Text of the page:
Hey Young, Hot New Yorkers: Why Aren’t You Building Useful Businesses?

Gauri Manglik
Gauri Manglik is getting attention for her startup, SpotOn. But SpotOn is another check-in app that was built off of Foursquare’s API.

This morning we grabbed breakfast with Jonathan Hefter of Neverware. Neverware makes old computers run like new by accessing the latest software via the cloud. It’s a good solution for schools that can’t afford to keep updating computer software.

Out of all the founders on the 25 and under tech star list, Hefter was the only person our commenters respected.

“When will Gen Y start solving real problems? You have a handful of people getting rich off some crappy app where the root of all monetization is always advertising. Where’s the next Apple? I don’t care where the next check in app is,” one commenter wrote.

“Only one of them—Jonathan Hefter—seems to be doing anything that actually helps people in a meaningful way,” wrote another.

When you think about it, the commenters are right.  Young founders build companies off existing APIs, like Foursquare and Facebook. And when you build an application that merely piggybacks on someone else’s invention, you add significantly less value to society.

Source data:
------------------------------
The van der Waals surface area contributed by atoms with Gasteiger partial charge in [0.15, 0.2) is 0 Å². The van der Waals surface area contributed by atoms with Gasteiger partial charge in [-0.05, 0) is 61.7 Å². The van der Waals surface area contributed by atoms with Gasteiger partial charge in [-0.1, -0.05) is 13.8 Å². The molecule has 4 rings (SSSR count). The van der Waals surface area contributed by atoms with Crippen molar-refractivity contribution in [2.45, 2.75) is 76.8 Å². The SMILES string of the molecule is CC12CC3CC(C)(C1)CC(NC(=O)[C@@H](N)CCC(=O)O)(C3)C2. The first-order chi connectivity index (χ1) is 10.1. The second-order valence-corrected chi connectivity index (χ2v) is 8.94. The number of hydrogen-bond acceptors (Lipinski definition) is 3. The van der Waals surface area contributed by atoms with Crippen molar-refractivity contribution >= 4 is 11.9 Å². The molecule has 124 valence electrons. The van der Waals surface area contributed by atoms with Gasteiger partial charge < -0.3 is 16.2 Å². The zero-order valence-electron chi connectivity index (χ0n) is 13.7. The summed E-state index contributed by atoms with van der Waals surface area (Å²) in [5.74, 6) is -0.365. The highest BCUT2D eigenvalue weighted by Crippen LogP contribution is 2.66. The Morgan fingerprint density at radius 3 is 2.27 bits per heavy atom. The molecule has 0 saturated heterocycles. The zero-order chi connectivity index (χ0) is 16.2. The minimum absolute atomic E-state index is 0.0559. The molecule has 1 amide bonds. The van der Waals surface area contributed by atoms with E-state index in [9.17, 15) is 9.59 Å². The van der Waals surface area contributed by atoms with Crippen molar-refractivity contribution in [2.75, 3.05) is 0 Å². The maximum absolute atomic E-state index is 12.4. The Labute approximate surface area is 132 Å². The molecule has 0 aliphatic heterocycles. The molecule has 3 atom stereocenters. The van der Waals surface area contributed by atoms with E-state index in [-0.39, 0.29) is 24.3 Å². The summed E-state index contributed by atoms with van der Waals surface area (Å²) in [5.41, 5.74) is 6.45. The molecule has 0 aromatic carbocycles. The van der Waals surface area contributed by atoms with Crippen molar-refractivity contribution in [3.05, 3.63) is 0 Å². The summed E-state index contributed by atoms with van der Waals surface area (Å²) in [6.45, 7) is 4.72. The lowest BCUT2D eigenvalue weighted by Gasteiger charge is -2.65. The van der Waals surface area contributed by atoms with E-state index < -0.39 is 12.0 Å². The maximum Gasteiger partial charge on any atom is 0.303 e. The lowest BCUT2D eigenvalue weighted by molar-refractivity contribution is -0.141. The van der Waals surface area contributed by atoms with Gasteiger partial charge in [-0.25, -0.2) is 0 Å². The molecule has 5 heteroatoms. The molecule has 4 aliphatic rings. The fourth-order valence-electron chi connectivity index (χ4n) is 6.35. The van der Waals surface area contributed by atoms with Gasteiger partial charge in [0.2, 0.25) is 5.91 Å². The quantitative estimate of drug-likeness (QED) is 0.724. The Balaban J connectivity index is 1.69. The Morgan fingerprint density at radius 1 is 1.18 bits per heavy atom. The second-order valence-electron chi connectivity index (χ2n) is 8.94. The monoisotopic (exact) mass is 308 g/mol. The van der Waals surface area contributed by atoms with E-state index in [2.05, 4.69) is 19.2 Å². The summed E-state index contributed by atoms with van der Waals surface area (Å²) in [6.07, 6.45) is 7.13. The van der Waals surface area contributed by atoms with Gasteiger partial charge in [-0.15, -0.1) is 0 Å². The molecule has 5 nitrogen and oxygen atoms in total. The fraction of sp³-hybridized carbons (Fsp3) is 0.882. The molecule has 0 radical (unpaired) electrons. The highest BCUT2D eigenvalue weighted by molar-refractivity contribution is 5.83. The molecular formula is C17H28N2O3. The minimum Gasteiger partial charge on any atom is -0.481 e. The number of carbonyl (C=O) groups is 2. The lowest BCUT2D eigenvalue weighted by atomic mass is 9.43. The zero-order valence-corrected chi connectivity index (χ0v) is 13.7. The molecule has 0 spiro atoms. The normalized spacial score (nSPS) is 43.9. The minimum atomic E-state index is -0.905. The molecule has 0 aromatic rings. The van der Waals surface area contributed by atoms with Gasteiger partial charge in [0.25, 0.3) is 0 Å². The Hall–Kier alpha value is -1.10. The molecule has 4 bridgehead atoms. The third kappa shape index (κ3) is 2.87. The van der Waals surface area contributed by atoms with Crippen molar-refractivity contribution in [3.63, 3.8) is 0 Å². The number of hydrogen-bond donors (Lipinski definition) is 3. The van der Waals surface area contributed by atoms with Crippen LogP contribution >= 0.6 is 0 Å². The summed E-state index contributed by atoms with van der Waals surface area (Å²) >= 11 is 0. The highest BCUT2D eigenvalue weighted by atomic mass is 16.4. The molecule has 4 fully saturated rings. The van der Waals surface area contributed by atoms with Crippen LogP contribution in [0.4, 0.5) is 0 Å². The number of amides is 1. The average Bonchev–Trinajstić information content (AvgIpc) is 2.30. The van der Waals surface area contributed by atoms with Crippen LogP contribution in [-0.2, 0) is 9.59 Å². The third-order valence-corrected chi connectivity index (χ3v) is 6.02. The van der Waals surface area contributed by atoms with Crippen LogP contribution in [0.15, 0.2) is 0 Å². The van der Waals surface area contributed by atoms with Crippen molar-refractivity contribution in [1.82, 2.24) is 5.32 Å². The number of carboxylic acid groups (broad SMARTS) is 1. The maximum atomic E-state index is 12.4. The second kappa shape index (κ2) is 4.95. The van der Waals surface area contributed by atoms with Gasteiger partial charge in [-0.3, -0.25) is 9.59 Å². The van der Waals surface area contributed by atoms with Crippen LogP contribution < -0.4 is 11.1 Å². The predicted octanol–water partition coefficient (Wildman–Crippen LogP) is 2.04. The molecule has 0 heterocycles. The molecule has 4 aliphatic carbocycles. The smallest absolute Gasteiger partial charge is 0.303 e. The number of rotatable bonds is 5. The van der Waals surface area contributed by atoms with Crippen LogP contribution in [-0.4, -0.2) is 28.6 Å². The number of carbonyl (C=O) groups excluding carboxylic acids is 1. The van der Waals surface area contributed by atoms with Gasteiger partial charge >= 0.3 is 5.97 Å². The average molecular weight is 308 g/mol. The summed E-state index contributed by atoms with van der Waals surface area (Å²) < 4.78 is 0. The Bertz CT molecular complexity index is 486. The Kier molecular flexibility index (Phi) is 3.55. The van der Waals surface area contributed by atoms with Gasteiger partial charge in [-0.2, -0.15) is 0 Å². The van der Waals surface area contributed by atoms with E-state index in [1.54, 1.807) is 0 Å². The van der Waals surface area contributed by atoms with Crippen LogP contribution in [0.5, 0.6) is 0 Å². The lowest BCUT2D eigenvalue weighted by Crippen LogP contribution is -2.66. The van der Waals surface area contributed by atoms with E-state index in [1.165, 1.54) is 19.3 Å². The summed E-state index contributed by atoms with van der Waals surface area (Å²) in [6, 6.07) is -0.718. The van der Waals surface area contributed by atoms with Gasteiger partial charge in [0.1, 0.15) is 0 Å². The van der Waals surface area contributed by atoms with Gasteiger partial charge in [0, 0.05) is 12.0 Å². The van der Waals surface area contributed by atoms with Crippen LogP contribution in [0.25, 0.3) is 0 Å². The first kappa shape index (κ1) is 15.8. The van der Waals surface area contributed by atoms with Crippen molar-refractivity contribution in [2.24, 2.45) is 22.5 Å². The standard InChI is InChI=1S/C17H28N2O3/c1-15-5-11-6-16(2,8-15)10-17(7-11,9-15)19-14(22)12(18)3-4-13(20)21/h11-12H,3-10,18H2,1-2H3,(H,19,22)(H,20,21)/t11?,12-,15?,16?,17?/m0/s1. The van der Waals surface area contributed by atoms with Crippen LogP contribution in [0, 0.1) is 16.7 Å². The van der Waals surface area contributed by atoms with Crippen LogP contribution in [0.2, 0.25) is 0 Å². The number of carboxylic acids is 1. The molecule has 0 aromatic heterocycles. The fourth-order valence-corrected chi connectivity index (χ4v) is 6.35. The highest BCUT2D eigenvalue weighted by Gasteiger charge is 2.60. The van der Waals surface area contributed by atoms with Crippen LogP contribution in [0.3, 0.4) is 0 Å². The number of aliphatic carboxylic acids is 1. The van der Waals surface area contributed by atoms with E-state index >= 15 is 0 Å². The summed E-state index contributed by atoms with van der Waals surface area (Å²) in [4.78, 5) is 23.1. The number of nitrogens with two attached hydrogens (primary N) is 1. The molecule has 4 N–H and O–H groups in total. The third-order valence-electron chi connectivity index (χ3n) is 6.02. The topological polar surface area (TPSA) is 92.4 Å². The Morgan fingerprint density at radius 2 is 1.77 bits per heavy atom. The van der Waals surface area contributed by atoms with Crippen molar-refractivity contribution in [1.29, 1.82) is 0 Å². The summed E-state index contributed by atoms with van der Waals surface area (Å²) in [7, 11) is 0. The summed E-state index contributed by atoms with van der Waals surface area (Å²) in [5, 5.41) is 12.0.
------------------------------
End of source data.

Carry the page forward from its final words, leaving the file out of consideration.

Hefter came up with a good analogy.  “In biology, you learn that grass absorbs 10% of the sun’s energy. The cows that eat the grass absorb some of the energy, but not as much energy as the grass. When you build off a company’s API, you get further and further from the source.”

Young founders seem to be enthralled with building fun but meaningless apps.  They’re building “companies” based on want, not need.  As Venture Capitalist Mark Suster said, “The auto industry alone is a $1.6 trillion industry, and you want to f*ck with bars and restaurants?!”

Maybe young founders are doing this because it is their first stab at entrepreneurship, and it’s easier to win a hackathon than it is to build a world-changing business. 

Or, maybe it’s because young founders haven’t seen enough of the world. They haven’t witnessed real problems that need to be solved. 

Maybe investors are to blame. That’s what Hefter thinks.

“If I’m selling a $100 ice cream cone and you, living in an educated society, buy it, who’s fault is that?”

In other words, it’s not wrong for entrepreneurs to accept millions of dollars. VCs are enabling pointless businesses by funding them. 

Maybe we’re enablers too, because we write about the startups they fund.

There are a handful of young founders who are doing good for society. Unfortunately people like Hefter seem to be the exception, not the rule.